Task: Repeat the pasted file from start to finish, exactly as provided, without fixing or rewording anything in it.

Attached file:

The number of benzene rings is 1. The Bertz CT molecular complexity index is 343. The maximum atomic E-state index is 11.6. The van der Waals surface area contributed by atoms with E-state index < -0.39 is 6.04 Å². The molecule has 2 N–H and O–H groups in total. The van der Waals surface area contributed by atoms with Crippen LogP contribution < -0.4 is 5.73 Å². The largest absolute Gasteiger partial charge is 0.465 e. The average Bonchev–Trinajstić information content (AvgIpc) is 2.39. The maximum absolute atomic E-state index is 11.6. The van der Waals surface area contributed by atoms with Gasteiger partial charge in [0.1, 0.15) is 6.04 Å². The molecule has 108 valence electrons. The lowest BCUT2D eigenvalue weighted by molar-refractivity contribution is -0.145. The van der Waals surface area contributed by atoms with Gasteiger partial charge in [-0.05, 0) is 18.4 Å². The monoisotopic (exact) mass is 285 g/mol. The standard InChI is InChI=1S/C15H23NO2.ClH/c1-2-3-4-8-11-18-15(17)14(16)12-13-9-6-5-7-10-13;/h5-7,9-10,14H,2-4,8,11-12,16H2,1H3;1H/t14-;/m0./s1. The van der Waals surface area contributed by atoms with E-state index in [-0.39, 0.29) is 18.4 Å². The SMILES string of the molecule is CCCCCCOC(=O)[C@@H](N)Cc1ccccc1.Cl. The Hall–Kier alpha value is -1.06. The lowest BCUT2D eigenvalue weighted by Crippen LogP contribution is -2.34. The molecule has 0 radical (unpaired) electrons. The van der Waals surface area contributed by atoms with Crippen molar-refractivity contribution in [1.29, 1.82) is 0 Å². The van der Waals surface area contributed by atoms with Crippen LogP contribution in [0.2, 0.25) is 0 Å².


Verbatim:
The number of benzene rings is 1. The Bertz CT molecular complexity index is 343. The maximum atomic E-state index is 11.6. The van der Waals surface area contributed by atoms with E-state index < -0.39 is 6.04 Å². The molecule has 2 N–H and O–H groups in total. The van der Waals surface area contributed by atoms with Crippen LogP contribution < -0.4 is 5.73 Å². The largest absolute Gasteiger partial charge is 0.465 e. The average Bonchev–Trinajstić information content (AvgIpc) is 2.39. The maximum absolute atomic E-state index is 11.6. The van der Waals surface area contributed by atoms with Gasteiger partial charge in [0.1, 0.15) is 6.04 Å². The molecule has 108 valence electrons. The lowest BCUT2D eigenvalue weighted by molar-refractivity contribution is -0.145. The van der Waals surface area contributed by atoms with Gasteiger partial charge in [-0.05, 0) is 18.4 Å². The monoisotopic (exact) mass is 285 g/mol. The standard InChI is InChI=1S/C15H23NO2.ClH/c1-2-3-4-8-11-18-15(17)14(16)12-13-9-6-5-7-10-13;/h5-7,9-10,14H,2-4,8,11-12,16H2,1H3;1H/t14-;/m0./s1. The van der Waals surface area contributed by atoms with E-state index in [-0.39, 0.29) is 18.4 Å². The SMILES string of the molecule is CCCCCCOC(=O)[C@@H](N)Cc1ccccc1.Cl. The Hall–Kier alpha value is -1.06. The lowest BCUT2D eigenvalue weighted by Crippen LogP contribution is -2.34. The molecule has 0 radical (unpaired) electrons. The van der Waals surface area contributed by atoms with Crippen molar-refractivity contribution in [1.29, 1.82) is 0 Å². The van der Waals surface area contributed by atoms with Crippen LogP contribution in [0.2, 0.25) is 0 Å².